Sam Cook column: Tips for outdoor fun once you finish your run
Sure, your quads are going to be sore the day after Grandma's. But that doesn't mean you can't get out and gingerly sample the outdoor delights around Duluth. Here, then, is a top-10 list of things to do the day after your race. In no particular ...
Sure, your quads are going to be sore the day after Grandma's. But that doesn't mean you can't get out and gingerly sample the outdoor delights around Duluth. Here, then, is a top-10 list of things to do the day after your race. In no particular order, you might want to:
1. Spy a peregrine: If you're able, climb the stairs from the Lakewalk to Lake Place Park at the very corner of Lake Superior. There, you'll find a spotting scope aimed at a peregrine falcon nest atop a downtown building. One chick was still in the nest as of Wednesday. Like the best things in life, it's free.
2. Hike the rollicking Chester: Loosen those post-race ligaments with a hike alongside Chester Creek, one of 10 streams that course down the hillside through Duluth. Start at Chester Park along Skyline Parkway. Hike down to Burrito Union on Fourth Street, have a cool beverage, and hike back up. (Free, except for the beverages.)
3. Pedal the Munger: Take your own bike or rent one at the nearby Willard Munger Inn (7408 Grand Ave. in West Duluth) and pedal the paved Munger Trail. You can ride 14 miles to Carlton and return, or just turn back whenever you've had enough. (Free, except for bike rental.)
4. Catch a trout or salmon: Wander just a few blocks from the Grandma's finish line to the charter fishing dock, next to the hulking William A. Irvin retired ore ship in Minnesota Slip. Join friends for a day or half day of fishing on Lake Superior. Go to www.visitduluth.com and click on "attractions" for a list of charter captains.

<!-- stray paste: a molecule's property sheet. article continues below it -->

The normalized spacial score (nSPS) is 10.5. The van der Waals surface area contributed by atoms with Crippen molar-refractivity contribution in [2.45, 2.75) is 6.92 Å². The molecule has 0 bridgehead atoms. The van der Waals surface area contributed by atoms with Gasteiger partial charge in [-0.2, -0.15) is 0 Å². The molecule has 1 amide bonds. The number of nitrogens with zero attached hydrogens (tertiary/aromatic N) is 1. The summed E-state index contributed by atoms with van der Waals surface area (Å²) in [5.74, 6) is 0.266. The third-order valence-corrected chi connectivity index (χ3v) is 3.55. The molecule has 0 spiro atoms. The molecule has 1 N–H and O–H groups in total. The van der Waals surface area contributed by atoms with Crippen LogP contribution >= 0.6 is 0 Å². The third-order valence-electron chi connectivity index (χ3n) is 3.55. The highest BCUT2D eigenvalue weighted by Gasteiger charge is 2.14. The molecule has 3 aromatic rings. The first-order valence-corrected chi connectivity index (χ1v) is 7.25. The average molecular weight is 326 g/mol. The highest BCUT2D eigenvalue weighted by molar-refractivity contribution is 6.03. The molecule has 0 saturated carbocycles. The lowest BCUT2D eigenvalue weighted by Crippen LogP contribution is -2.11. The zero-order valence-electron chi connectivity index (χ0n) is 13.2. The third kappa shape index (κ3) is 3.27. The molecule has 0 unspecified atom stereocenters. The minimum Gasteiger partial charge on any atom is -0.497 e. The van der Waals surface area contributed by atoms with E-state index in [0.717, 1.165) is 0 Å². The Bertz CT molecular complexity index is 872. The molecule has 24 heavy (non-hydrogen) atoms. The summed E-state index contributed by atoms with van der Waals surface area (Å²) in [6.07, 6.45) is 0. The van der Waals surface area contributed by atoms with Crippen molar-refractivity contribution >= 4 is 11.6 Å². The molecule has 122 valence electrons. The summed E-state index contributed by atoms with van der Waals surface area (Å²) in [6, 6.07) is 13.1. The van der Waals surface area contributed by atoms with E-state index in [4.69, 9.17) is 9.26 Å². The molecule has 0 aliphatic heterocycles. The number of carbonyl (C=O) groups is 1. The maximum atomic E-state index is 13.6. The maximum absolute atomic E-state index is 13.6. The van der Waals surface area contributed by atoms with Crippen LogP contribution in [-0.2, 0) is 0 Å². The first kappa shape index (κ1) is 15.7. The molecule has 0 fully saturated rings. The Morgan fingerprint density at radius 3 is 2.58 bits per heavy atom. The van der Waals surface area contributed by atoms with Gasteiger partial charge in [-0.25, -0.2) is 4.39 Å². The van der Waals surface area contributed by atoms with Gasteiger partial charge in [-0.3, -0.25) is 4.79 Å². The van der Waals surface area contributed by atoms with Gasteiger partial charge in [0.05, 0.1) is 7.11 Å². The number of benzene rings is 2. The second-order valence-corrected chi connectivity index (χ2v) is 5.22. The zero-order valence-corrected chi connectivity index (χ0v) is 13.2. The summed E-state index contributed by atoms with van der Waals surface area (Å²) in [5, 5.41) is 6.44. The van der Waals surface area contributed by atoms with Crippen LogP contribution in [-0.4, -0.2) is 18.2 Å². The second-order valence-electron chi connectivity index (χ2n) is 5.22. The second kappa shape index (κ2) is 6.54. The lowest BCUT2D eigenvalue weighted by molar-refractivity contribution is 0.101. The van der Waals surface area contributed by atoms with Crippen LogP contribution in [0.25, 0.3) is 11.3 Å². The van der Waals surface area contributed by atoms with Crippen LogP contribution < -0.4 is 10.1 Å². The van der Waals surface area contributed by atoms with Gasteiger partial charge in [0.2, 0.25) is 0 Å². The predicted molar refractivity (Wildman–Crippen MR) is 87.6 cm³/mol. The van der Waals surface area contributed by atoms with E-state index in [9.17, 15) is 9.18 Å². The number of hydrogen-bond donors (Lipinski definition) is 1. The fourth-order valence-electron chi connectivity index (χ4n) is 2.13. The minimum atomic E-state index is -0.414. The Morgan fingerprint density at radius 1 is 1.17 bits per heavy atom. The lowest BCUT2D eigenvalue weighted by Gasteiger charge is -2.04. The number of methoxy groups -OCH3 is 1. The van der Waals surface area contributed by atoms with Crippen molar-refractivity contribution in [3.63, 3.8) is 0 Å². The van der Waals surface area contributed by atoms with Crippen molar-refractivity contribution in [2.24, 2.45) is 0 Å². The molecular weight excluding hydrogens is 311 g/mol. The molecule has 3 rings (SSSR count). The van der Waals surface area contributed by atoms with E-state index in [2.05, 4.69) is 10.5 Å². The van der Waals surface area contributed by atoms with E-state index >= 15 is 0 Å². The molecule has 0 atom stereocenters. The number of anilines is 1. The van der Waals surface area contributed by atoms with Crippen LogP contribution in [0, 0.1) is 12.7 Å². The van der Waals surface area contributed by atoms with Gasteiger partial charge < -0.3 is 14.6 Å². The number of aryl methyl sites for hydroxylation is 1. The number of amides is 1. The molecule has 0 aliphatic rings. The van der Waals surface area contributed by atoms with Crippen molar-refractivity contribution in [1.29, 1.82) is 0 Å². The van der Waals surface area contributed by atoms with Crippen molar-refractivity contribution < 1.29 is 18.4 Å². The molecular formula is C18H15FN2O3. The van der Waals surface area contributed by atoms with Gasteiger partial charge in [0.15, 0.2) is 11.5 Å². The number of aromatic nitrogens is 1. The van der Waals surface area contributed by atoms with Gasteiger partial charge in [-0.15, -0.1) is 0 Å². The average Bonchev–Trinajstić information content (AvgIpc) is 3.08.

5. Grab fish and go: Drive up the North Shore on Minnesota Highway 61. Swing through a smoked fish emporium in Knife River or Two Harbors, pick up some fish (try the sugar-cured salmon) and have a picnic at Gooseberry Falls State Park near Two Harbors.
6. Paddle the historic Brule River: Rent a canoe and paddle Wisconsin's Brule River, just a half-hour east of Duluth. Rent your canoe from Brule River Canoe Rental ( www.brulerivercanoerental.com ) in Brule and get shuttled to the put-in. It'll take you four hours to paddle from Stone's Bridge to the Winneboujou Canoe Landing.
7. Walk the beach: Shed your running shoes and go barefoot down the beach on Park Point. Drive a few blocks past the Aerial Lift Bridge to a parking lot on your left near 12th Street. Enjoy the longest freshwater sandspit in the world. Dip your aching feet in that water and let it soothe them -- until they go numb.
8. Mountain-bike Hartley Park: For some challenging mountain biking, check the single-tracks at Hartley Park. Follow Woodland Avenue to the Hartley Nature Center at 3001 Woodland Ave. From the parking lot, ride west along an access road to the pond. Keep going west past the pond to several loops of biking trails. Free.
9. Hike a chunk of the Superior Hiking Trail: This gem runs 39 miles from Jay Cooke State Park at the west end of Duluth to Martin Road on the east end. Great views of the city below. Try the7.5-mile stretch out west, from 123rd Avenue West to Spirit Mountain. To reach the trailhead from I-35, take Midway Road (exit 246). Go south on Midway Road/Becks Road2.7 miles. Turn left on 123rd Avenue West and go one block to parking lot on left. For detailed trail description, go to www.shta.org .
Sit. Read. Rehydrate. Too tired to move? Then don't. Plop down at a bench along the Lakewalk, or on a restaurant deck overlooking the lake, and just take in the scene. Gulls wheel. Waves lick the cobblestones. Shorebirds skitter. Lakers steam down the lake. Is this a cool city or what?
SAM COOK is a Duluth News Tribune outdoors writer and columnist. Reach him at (218) 723-5332 or email@example.com .